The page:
Whilst a lot of people know about the revolt of the Southern Iceni tribes during the time of Roman occupation of ancient Britain, less people know about an equally influential queen, Cartimandua and a revolution that took place in the vast Northern Kingdom of Brigantia. Cartimandua was the original strong Northern woman. Although many view her as a traitor, others view her as strengthening her Kingdom through allying with a strong Roman force that protected the land and territory from invasions by the Picts.
Brigantia took it’s name from the Goddess Brighid, who survives today as the symbol of Britain in the form of Brittania. These lands we live in are steeped in history and it is good to preserve the earliest records of our ancestors. Although many despised the Romans, when they left, Brigantia was suddenly at the mercy of the Picts and Saxons, which changed the face of Brigantia forever. This is a quote from Tacitus: –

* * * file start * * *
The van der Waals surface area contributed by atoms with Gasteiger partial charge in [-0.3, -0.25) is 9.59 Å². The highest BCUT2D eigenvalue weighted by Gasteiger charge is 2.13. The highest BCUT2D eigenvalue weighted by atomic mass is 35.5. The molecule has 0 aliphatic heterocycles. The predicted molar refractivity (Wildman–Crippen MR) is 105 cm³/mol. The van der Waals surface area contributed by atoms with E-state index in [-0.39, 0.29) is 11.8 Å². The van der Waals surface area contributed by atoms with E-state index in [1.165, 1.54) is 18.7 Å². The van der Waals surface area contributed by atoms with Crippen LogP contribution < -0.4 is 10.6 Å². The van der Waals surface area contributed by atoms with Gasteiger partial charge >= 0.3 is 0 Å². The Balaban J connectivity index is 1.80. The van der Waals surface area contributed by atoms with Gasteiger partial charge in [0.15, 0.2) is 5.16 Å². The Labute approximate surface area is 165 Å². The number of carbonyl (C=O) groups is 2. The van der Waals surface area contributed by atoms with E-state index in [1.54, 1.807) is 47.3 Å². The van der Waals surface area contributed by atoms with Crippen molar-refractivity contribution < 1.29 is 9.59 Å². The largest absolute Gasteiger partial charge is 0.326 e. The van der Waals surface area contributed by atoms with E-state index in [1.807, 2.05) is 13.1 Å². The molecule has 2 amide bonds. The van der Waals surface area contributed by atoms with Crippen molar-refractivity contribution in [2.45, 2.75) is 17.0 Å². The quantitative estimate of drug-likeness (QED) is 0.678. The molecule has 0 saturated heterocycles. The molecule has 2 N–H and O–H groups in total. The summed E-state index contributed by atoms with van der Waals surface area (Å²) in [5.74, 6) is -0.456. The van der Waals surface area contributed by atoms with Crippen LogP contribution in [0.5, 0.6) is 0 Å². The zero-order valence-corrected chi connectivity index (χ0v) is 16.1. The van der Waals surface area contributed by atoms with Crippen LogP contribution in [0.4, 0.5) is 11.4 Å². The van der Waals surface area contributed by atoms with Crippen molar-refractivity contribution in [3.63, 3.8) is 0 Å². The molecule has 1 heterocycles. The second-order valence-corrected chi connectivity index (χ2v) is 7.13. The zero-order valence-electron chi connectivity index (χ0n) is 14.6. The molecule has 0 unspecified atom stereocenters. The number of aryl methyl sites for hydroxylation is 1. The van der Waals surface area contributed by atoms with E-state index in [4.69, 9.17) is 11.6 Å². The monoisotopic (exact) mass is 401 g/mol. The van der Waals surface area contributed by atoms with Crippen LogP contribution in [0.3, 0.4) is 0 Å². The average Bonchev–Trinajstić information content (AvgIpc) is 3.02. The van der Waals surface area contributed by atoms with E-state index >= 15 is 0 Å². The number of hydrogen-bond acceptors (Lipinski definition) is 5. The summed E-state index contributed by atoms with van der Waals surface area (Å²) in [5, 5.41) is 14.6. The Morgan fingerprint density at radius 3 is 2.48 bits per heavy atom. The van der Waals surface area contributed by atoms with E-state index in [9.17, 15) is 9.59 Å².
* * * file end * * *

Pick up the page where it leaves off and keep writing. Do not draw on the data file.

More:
“Inspired by these differences between the Roman forces and by the many rumours of civil was that reached them, the britons plucked up courage under the leadership of Venutius, who, in addition to his own natural spirit and hatred of the Roman name, was fired by his personal resentment towards queen Cartimandua. She was ruler over the Brigantes, having the influence that belongs to high birth, and she had later strengthened her power when she was credited with having captured king Caratacus by treachery and so furnished an adornment for the triumph of Claudius Caesar. From this came her wealth and the wanton spirit which success breeds. She grew to despise her husband Venutius, and took as her consort his squire Vellocatus, whom she admitted to share the throne with her. Her house was at once shaken by this scandalous act. Her husband was favoured by the sentiments of all the citizens; the adulterer was supported by the queens passion for him and by her savage spirit. So Venutius, calling in aid from outside and at the same time assisted by a revolt of the Brigantes themselves, put Cartimandua into an extremely dangerous position. Then she asked the Romans for protection, and some of our auxiliary troops, cavalry and infantry, after meeting with indifferent success in a number of engagements, finally succeeded in snatching the queen from danger. The throne was left to Venutius, the war to us.” Tacitus (Histories iii, 45).